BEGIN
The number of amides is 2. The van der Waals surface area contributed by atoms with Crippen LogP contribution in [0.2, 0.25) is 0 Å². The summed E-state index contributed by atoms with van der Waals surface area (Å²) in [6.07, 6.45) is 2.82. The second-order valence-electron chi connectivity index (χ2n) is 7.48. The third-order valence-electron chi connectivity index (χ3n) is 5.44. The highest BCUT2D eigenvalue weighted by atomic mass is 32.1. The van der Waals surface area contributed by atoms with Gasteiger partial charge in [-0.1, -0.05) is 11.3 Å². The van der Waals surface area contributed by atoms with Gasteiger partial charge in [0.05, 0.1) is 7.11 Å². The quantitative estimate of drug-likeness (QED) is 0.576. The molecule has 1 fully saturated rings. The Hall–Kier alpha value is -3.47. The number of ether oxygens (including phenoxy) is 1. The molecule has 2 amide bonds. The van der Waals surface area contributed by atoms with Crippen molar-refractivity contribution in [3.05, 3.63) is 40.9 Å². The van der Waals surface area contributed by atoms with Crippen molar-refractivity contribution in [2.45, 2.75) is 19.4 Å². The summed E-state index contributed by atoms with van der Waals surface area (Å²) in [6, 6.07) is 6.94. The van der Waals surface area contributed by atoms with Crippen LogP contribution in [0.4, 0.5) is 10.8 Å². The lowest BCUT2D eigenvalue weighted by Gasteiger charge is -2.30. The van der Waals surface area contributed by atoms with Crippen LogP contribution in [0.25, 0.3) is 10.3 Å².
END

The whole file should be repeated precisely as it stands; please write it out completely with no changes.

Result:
The number of amides is 2. The van der Waals surface area contributed by atoms with Crippen LogP contribution in [0.2, 0.25) is 0 Å². The summed E-state index contributed by atoms with van der Waals surface area (Å²) in [6.07, 6.45) is 2.82. The second-order valence-electron chi connectivity index (χ2n) is 7.48. The third-order valence-electron chi connectivity index (χ3n) is 5.44. The highest BCUT2D eigenvalue weighted by atomic mass is 32.1. The van der Waals surface area contributed by atoms with Gasteiger partial charge in [-0.1, -0.05) is 11.3 Å². The van der Waals surface area contributed by atoms with Gasteiger partial charge in [0.05, 0.1) is 7.11 Å². The quantitative estimate of drug-likeness (QED) is 0.576. The molecule has 1 fully saturated rings. The Hall–Kier alpha value is -3.47. The number of ether oxygens (including phenoxy) is 1. The molecule has 2 amide bonds. The van der Waals surface area contributed by atoms with Crippen molar-refractivity contribution in [3.05, 3.63) is 40.9 Å². The van der Waals surface area contributed by atoms with Crippen molar-refractivity contribution in [2.45, 2.75) is 19.4 Å². The summed E-state index contributed by atoms with van der Waals surface area (Å²) in [6, 6.07) is 6.94. The van der Waals surface area contributed by atoms with Crippen LogP contribution in [0.4, 0.5) is 10.8 Å². The lowest BCUT2D eigenvalue weighted by Gasteiger charge is -2.30. The van der Waals surface area contributed by atoms with Crippen LogP contribution in [0.25, 0.3) is 10.3 Å².